[Why the photo of Maasai people? -RT]
A new survey finds a high incidence of sexual harassment and rape among women doing anthropological field work.
By Jef Akst | April 15, 2013
The Maasai tribe in Kenya. WIKIMEDIA, MATT CRYPTO
More than 20 percent of female bioanthropologists who took part in a new survey are victims of “physical sexual harassment or unwanted sexual contact” in the course of their scientific research, primarily at the hand of superior professional colleagues, even their own mentors.
After talking to a friend that had been raped by a colleague, anthropologist Kathryn Clancy of the University of Illinois, Urbana-Champaign decided to look into the matter further. “It was like a slap in the face to learn that this was happening to my friends,” Clancy told ScienceInsider.
She began posting anonymous stories of sexual harassment, shared with her by her female colleagues, on the Scientific American blog Context and Variation. The stories began to draw comments of other researchers’ harassment stories. “This is definitely not limited to just my discipline,” Clancy told ScienceInsider—nor is it limited to females, she found.
To get a better handle on the frequency with which such harassment occurs, Clancy and colleagues conducted a (still ongoing) online survey, asking scientists to report on their field-work experiences. Preliminary results, presented Saturday (April 13) at the American Association of Physical Anthropologists (AAPA) annual meeting in Knoxville, Tennessee, indicated that about 30 percent of both men and women reported the occurrence of verbal abuse “regularly” or “frequently” at field sites. And 21 percent of women reported having experienced physical sexual harassment or unwanted sexual contact; one out of 23 men also reported such abuse.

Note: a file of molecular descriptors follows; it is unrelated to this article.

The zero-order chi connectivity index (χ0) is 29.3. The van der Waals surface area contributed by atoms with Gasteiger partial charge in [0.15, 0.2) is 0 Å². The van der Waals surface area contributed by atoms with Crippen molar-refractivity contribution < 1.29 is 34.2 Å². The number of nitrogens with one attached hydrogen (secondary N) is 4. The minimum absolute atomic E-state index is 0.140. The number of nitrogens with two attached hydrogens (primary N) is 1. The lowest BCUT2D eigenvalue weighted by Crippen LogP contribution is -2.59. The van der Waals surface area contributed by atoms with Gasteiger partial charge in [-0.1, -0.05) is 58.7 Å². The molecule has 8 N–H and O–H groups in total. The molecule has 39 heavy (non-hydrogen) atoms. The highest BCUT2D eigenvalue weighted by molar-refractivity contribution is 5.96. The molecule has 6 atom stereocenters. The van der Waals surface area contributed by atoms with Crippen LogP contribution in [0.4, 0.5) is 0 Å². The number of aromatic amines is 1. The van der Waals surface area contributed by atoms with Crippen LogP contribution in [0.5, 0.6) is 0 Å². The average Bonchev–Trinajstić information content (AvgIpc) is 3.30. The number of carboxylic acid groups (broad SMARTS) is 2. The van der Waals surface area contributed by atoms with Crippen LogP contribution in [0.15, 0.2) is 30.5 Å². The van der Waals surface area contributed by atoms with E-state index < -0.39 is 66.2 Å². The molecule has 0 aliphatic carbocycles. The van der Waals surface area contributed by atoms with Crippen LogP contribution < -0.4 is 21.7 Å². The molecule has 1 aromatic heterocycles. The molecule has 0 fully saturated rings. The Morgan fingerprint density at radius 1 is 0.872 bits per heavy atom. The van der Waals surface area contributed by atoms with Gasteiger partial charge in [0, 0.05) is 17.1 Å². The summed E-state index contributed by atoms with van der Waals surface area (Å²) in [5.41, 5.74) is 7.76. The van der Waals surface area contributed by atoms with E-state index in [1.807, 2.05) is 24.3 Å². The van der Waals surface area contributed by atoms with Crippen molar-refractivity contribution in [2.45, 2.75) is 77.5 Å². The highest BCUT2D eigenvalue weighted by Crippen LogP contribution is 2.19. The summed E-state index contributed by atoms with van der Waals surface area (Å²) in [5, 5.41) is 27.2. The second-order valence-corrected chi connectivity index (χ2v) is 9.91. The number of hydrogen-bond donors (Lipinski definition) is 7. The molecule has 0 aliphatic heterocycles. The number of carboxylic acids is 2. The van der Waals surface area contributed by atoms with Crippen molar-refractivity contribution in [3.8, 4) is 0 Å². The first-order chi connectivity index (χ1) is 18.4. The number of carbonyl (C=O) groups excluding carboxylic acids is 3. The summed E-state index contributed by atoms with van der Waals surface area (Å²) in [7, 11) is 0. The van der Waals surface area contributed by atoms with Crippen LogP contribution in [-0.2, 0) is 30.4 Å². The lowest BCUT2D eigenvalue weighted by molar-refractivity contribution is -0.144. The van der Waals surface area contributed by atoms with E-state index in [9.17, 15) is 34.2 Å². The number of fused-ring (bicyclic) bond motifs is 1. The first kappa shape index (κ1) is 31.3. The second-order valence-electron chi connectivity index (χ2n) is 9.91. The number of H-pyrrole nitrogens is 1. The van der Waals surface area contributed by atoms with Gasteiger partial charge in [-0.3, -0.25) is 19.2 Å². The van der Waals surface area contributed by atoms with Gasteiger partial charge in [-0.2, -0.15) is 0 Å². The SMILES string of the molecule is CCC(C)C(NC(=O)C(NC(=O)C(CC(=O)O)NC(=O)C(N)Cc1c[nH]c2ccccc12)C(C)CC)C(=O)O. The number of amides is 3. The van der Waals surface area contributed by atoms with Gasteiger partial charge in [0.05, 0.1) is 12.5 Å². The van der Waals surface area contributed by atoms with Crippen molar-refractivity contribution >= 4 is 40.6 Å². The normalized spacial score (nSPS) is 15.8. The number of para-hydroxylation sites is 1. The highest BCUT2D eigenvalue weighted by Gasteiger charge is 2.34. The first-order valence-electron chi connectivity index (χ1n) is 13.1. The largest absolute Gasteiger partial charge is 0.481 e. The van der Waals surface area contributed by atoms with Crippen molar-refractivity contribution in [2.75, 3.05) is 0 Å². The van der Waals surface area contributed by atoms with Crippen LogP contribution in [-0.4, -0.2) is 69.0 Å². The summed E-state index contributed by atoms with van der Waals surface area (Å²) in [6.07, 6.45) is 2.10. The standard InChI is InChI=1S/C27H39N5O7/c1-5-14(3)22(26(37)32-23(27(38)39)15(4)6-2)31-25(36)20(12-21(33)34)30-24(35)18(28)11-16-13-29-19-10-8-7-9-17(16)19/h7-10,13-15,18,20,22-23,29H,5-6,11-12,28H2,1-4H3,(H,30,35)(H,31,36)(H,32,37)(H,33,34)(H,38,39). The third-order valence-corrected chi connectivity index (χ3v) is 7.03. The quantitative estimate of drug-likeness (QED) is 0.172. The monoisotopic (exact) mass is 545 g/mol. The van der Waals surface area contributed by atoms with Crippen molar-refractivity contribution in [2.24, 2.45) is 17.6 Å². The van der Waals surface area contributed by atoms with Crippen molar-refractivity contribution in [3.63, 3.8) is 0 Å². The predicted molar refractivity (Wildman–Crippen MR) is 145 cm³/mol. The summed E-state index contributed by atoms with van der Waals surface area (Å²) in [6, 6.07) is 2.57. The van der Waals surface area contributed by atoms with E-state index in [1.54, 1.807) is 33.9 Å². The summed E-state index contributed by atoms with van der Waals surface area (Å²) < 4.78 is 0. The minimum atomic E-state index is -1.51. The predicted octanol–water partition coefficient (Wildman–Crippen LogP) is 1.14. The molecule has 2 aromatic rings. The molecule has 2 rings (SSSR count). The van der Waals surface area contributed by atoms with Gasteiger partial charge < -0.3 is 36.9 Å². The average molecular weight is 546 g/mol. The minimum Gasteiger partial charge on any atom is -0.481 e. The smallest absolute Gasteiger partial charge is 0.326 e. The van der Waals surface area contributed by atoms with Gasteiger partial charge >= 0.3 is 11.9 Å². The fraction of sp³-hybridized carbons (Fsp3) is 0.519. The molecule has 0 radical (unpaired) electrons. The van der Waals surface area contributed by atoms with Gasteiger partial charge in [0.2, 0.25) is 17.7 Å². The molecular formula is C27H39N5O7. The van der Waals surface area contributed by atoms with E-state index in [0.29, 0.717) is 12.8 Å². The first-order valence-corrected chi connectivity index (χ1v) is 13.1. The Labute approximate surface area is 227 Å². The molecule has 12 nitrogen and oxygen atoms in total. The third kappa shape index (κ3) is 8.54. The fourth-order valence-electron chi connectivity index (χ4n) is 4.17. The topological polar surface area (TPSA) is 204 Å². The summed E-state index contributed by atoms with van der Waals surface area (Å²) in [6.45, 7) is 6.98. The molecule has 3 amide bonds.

Notably, fewer than 20 percent of the reported cases of harassment involved the local community; rather, most of the abuse came from other researchers, primarily those further along in their careers. But why are such experiences so rarely reported?
“Quitting a field site, not completing and publishing research, and/or loss of letters of recommendation can have potent consequences for academic careers,” collaborator Katie Hinde of Harvard University told ScienceInsider. “Taken together, these factors result in a particularly vulnerable population of victims and witnesses powerless to intervene. As a discipline, we need to recognize and remedy that an appreciable non-zero number of our junior colleagues, particularly women, are having to endure harassment and a hostile work environment in order to be scientists.”